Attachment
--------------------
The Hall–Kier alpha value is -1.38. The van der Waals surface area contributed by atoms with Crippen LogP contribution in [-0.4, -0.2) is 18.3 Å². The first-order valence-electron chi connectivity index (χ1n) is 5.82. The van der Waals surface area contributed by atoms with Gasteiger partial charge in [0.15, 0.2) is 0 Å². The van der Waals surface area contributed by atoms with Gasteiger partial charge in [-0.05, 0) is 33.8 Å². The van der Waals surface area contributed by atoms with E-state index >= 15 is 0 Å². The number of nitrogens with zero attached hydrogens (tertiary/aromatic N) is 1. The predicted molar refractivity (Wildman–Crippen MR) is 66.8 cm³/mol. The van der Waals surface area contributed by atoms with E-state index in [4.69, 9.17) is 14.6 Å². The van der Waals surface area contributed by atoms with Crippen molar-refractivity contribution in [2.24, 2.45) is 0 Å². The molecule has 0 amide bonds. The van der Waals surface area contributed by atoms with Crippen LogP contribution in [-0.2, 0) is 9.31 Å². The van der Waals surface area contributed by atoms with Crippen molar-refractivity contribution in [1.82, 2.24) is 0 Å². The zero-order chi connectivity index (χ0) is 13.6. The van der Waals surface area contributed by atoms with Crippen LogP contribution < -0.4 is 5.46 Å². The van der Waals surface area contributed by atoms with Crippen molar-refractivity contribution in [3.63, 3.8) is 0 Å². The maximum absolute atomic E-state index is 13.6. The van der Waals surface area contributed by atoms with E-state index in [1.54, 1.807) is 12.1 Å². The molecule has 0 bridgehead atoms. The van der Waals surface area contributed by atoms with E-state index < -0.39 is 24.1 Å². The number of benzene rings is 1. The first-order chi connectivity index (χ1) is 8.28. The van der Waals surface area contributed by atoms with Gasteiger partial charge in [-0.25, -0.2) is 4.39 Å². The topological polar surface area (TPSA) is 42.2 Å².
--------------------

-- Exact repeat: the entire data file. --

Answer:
The Hall–Kier alpha value is -1.38. The van der Waals surface area contributed by atoms with Crippen LogP contribution in [-0.4, -0.2) is 18.3 Å². The first-order valence-electron chi connectivity index (χ1n) is 5.82. The van der Waals surface area contributed by atoms with Gasteiger partial charge in [0.15, 0.2) is 0 Å². The van der Waals surface area contributed by atoms with Gasteiger partial charge in [-0.05, 0) is 33.8 Å². The van der Waals surface area contributed by atoms with E-state index >= 15 is 0 Å². The number of nitrogens with zero attached hydrogens (tertiary/aromatic N) is 1. The predicted molar refractivity (Wildman–Crippen MR) is 66.8 cm³/mol. The van der Waals surface area contributed by atoms with E-state index in [4.69, 9.17) is 14.6 Å². The van der Waals surface area contributed by atoms with Crippen molar-refractivity contribution in [2.24, 2.45) is 0 Å². The molecule has 0 amide bonds. The van der Waals surface area contributed by atoms with Crippen LogP contribution in [-0.2, 0) is 9.31 Å². The van der Waals surface area contributed by atoms with Crippen molar-refractivity contribution in [1.82, 2.24) is 0 Å². The zero-order chi connectivity index (χ0) is 13.6. The van der Waals surface area contributed by atoms with Crippen LogP contribution < -0.4 is 5.46 Å². The van der Waals surface area contributed by atoms with Crippen molar-refractivity contribution in [3.63, 3.8) is 0 Å². The maximum absolute atomic E-state index is 13.6. The van der Waals surface area contributed by atoms with E-state index in [1.54, 1.807) is 12.1 Å². The molecule has 0 bridgehead atoms. The van der Waals surface area contributed by atoms with E-state index < -0.39 is 24.1 Å². The number of benzene rings is 1. The first-order chi connectivity index (χ1) is 8.28. The van der Waals surface area contributed by atoms with Gasteiger partial charge in [-0.25, -0.2) is 4.39 Å². The topological polar surface area (TPSA) is 42.2 Å².